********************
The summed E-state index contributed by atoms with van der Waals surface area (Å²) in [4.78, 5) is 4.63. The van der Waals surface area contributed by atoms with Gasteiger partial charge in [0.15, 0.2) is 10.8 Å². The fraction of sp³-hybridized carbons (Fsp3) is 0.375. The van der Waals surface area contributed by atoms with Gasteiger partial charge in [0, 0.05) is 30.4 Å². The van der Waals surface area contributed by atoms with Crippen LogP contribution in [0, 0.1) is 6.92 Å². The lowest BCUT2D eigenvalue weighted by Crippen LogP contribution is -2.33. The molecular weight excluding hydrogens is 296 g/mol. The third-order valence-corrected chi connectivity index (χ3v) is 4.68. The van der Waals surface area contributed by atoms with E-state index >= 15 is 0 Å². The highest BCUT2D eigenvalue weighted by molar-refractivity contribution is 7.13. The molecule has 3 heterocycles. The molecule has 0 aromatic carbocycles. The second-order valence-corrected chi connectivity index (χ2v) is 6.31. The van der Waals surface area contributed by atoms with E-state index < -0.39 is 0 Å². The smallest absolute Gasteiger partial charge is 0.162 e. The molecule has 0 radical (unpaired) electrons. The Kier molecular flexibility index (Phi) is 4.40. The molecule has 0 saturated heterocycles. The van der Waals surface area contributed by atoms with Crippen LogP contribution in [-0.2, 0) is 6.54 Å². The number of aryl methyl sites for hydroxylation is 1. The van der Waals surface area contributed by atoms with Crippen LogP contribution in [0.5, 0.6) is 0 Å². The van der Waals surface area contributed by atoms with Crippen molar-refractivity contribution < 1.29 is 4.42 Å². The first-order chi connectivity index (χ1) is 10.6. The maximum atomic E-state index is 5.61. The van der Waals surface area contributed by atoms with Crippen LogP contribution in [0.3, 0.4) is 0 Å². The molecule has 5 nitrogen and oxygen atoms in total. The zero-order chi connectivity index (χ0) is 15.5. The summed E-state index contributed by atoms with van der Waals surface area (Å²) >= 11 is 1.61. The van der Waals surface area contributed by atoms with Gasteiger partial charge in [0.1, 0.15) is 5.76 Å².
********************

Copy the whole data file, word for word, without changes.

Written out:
The summed E-state index contributed by atoms with van der Waals surface area (Å²) in [4.78, 5) is 4.63. The van der Waals surface area contributed by atoms with Gasteiger partial charge in [0.15, 0.2) is 10.8 Å². The fraction of sp³-hybridized carbons (Fsp3) is 0.375. The van der Waals surface area contributed by atoms with Gasteiger partial charge in [0, 0.05) is 30.4 Å². The van der Waals surface area contributed by atoms with Crippen LogP contribution in [0, 0.1) is 6.92 Å². The lowest BCUT2D eigenvalue weighted by Crippen LogP contribution is -2.33. The molecular weight excluding hydrogens is 296 g/mol. The third-order valence-corrected chi connectivity index (χ3v) is 4.68. The van der Waals surface area contributed by atoms with E-state index >= 15 is 0 Å². The highest BCUT2D eigenvalue weighted by molar-refractivity contribution is 7.13. The molecule has 3 heterocycles. The molecule has 0 aromatic carbocycles. The second-order valence-corrected chi connectivity index (χ2v) is 6.31. The van der Waals surface area contributed by atoms with E-state index < -0.39 is 0 Å². The smallest absolute Gasteiger partial charge is 0.162 e. The molecule has 0 radical (unpaired) electrons. The Kier molecular flexibility index (Phi) is 4.40. The molecule has 0 saturated heterocycles. The van der Waals surface area contributed by atoms with Crippen LogP contribution in [-0.2, 0) is 6.54 Å². The number of aryl methyl sites for hydroxylation is 1. The van der Waals surface area contributed by atoms with Crippen LogP contribution in [0.5, 0.6) is 0 Å². The van der Waals surface area contributed by atoms with Crippen molar-refractivity contribution < 1.29 is 4.42 Å². The first-order chi connectivity index (χ1) is 10.6. The maximum atomic E-state index is 5.61. The van der Waals surface area contributed by atoms with Crippen LogP contribution in [0.3, 0.4) is 0 Å². The molecule has 5 nitrogen and oxygen atoms in total. The zero-order chi connectivity index (χ0) is 15.5. The summed E-state index contributed by atoms with van der Waals surface area (Å²) >= 11 is 1.61. The van der Waals surface area contributed by atoms with Gasteiger partial charge in [0.1, 0.15) is 5.76 Å².